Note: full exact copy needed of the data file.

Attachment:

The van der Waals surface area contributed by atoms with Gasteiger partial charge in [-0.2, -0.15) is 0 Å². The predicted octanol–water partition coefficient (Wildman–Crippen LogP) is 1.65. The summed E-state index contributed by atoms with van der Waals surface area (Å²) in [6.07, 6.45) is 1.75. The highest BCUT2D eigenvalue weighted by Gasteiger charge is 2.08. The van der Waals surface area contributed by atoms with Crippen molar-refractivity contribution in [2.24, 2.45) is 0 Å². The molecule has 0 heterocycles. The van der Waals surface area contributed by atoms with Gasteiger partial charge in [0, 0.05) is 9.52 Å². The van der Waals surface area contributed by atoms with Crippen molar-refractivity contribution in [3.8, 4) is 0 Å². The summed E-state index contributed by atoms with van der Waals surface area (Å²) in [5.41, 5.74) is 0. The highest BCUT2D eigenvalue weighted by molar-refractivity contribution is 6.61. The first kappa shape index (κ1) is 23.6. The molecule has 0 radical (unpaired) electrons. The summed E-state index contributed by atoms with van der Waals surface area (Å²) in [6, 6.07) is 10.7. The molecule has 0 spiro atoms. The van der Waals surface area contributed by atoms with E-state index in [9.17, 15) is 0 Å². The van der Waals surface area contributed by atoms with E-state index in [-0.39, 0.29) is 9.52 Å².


The van der Waals surface area contributed by atoms with Gasteiger partial charge in [-0.2, -0.15) is 0 Å². The predicted octanol–water partition coefficient (Wildman–Crippen LogP) is 1.65. The summed E-state index contributed by atoms with van der Waals surface area (Å²) in [6.07, 6.45) is 1.75. The highest BCUT2D eigenvalue weighted by Gasteiger charge is 2.08. The van der Waals surface area contributed by atoms with Crippen molar-refractivity contribution in [2.24, 2.45) is 0 Å². The molecule has 0 heterocycles. The van der Waals surface area contributed by atoms with Gasteiger partial charge in [0, 0.05) is 9.52 Å². The van der Waals surface area contributed by atoms with Crippen molar-refractivity contribution in [3.8, 4) is 0 Å². The summed E-state index contributed by atoms with van der Waals surface area (Å²) in [5.41, 5.74) is 0. The highest BCUT2D eigenvalue weighted by molar-refractivity contribution is 6.61. The first kappa shape index (κ1) is 23.6. The molecule has 0 radical (unpaired) electrons. The summed E-state index contributed by atoms with van der Waals surface area (Å²) in [6, 6.07) is 10.7. The molecule has 0 spiro atoms. The van der Waals surface area contributed by atoms with E-state index in [9.17, 15) is 0 Å². The van der Waals surface area contributed by atoms with E-state index in [-0.39, 0.29) is 9.52 Å².